This brings us back to the activity question. If the DNP treated mice and the control mice are equally active, they have the same energy needs. The DNP treated mice are less efficient at making energy. Therefore, the mice on DNP need to burn more fat and pump more protons compared to the control mice to make the same amount of ATP.
Another way to think about it is this – what would happen if the mice on DNP did not burn more fat? They would be at a net energy deficit. Then you might guess that that they would be less active. Because DNP treated mice burn more fat, they are able to make up for this energy deficit and have the same activity as the control mice.
I fail to see how this mimics CR. At the molecular level sure (the cell is dealing with less energy availability), but at the whole organism level the differences are huge. For a start, there’s the whole neurohormonal response and gut-driven control over energy expenditure (leptin, Grehlin, PYY etc.) which will be exactly the same in DNP-fed mice but very different in CR mice.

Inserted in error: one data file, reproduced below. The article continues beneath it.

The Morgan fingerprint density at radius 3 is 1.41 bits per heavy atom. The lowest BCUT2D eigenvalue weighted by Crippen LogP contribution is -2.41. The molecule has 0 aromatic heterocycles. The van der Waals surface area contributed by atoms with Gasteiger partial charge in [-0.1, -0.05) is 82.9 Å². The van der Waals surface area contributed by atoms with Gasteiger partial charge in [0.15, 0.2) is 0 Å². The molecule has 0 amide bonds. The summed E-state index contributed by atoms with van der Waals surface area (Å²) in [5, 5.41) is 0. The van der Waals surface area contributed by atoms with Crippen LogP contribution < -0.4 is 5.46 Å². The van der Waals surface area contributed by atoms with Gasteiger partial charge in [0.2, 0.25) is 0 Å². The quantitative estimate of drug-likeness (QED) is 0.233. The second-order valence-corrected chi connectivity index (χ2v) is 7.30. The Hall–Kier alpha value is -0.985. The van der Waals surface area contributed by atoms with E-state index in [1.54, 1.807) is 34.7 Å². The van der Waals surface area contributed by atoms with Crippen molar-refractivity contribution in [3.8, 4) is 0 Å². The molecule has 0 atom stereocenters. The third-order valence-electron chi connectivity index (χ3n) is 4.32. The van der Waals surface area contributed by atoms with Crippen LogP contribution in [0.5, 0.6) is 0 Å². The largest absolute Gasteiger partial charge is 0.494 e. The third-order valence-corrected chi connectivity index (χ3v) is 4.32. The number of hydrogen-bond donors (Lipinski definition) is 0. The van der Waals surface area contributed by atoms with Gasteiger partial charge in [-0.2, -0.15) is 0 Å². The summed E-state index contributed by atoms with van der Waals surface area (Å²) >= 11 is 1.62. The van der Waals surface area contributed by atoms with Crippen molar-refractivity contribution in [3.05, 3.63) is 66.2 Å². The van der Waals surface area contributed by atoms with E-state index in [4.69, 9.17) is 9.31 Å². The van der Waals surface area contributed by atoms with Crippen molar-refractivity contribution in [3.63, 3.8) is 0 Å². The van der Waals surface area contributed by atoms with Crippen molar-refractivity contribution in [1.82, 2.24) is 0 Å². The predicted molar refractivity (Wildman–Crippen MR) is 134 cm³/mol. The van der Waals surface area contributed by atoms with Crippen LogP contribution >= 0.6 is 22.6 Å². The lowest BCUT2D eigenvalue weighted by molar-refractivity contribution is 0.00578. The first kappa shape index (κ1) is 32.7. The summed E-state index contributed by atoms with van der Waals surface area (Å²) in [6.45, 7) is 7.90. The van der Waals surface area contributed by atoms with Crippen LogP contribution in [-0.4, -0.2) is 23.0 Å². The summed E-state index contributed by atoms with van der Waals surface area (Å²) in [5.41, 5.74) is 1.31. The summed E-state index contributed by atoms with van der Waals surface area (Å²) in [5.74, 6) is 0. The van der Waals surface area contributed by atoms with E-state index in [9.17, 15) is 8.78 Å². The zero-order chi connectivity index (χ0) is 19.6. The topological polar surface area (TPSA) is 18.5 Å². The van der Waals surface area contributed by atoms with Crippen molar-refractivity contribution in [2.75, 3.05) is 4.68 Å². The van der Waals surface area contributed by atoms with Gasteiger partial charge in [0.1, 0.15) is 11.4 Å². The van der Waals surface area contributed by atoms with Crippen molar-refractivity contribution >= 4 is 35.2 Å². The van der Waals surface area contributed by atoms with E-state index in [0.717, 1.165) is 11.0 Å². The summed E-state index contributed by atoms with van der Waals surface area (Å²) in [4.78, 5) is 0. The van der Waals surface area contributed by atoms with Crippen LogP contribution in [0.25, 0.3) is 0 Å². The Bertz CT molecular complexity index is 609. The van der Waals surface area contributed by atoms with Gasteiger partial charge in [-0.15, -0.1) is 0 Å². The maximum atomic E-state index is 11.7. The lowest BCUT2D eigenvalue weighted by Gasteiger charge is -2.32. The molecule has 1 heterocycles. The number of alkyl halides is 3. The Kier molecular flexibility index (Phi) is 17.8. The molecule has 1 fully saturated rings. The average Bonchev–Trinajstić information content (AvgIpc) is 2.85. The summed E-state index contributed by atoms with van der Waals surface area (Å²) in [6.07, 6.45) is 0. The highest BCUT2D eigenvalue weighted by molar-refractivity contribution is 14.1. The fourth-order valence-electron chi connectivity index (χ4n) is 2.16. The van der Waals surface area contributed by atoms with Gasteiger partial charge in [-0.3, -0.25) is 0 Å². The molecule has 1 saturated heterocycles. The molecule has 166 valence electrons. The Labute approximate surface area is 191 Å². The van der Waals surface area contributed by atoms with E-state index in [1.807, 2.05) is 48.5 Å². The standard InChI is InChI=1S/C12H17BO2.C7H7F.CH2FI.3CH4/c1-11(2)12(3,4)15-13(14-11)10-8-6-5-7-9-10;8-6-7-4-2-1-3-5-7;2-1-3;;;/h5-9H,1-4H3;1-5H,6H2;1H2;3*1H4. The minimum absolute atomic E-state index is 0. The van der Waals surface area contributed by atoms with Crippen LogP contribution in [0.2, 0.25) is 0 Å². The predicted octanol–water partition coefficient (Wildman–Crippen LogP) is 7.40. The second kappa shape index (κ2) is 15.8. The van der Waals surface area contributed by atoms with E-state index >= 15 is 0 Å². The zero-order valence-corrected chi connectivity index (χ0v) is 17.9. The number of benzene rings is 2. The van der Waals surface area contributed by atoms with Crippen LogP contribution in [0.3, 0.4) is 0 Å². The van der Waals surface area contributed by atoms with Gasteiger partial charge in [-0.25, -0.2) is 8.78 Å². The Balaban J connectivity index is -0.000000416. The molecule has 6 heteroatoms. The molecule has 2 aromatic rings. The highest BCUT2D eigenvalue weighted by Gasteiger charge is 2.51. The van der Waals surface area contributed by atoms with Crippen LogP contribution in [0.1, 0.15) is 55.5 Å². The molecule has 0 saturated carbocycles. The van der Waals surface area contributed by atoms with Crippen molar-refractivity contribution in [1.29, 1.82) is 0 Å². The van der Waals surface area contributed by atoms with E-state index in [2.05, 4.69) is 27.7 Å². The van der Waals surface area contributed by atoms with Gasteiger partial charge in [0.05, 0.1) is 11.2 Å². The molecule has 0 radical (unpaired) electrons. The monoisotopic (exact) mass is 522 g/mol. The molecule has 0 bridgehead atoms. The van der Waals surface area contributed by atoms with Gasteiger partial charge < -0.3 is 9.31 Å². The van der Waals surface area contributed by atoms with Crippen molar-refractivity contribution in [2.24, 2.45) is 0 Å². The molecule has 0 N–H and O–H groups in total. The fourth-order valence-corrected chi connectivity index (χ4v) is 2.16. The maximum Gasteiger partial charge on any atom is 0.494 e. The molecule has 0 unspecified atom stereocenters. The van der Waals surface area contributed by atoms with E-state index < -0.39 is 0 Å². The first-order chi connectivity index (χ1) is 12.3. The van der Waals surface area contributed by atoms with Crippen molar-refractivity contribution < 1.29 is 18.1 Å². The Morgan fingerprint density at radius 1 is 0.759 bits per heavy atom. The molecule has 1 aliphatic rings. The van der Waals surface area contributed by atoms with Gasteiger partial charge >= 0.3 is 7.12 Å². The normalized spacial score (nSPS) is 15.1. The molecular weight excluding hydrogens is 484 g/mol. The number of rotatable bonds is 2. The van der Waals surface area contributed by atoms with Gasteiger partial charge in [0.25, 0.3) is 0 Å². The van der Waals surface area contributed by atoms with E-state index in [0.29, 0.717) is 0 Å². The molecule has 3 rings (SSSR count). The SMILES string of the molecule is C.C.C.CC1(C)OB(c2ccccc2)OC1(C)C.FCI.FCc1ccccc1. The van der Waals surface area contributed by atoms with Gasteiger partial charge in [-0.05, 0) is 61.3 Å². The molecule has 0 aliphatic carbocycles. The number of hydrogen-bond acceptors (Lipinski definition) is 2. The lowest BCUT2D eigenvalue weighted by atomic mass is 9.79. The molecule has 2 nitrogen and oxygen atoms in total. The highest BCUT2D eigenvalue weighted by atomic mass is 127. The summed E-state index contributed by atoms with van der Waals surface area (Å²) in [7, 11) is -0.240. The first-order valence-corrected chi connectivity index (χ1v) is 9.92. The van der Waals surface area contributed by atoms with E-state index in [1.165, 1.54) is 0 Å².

I suspect at least some of the effect on lifespan is not necessarily due to uncoupling decreasing whole body ROS, but rather the effect of mild uncoupling on the outcome of specific age-related diseases. For example it is known that mild uncoupling is protective in ischemia/reperfusion injury. On the other hand, uncoupling has been linked to faster atherosclerosis. I would love to find out what the mice died of, and would bet that there was a significant shift in cause of death between the 2 populations. The DNP mice likely died of things that are refractory to the benefits of uncoupling. So, the question that arises – does DNP mimic the effects of CR on AGING, or the effects of CR on AGING RELATED DISEASES? These are 2 completely different things.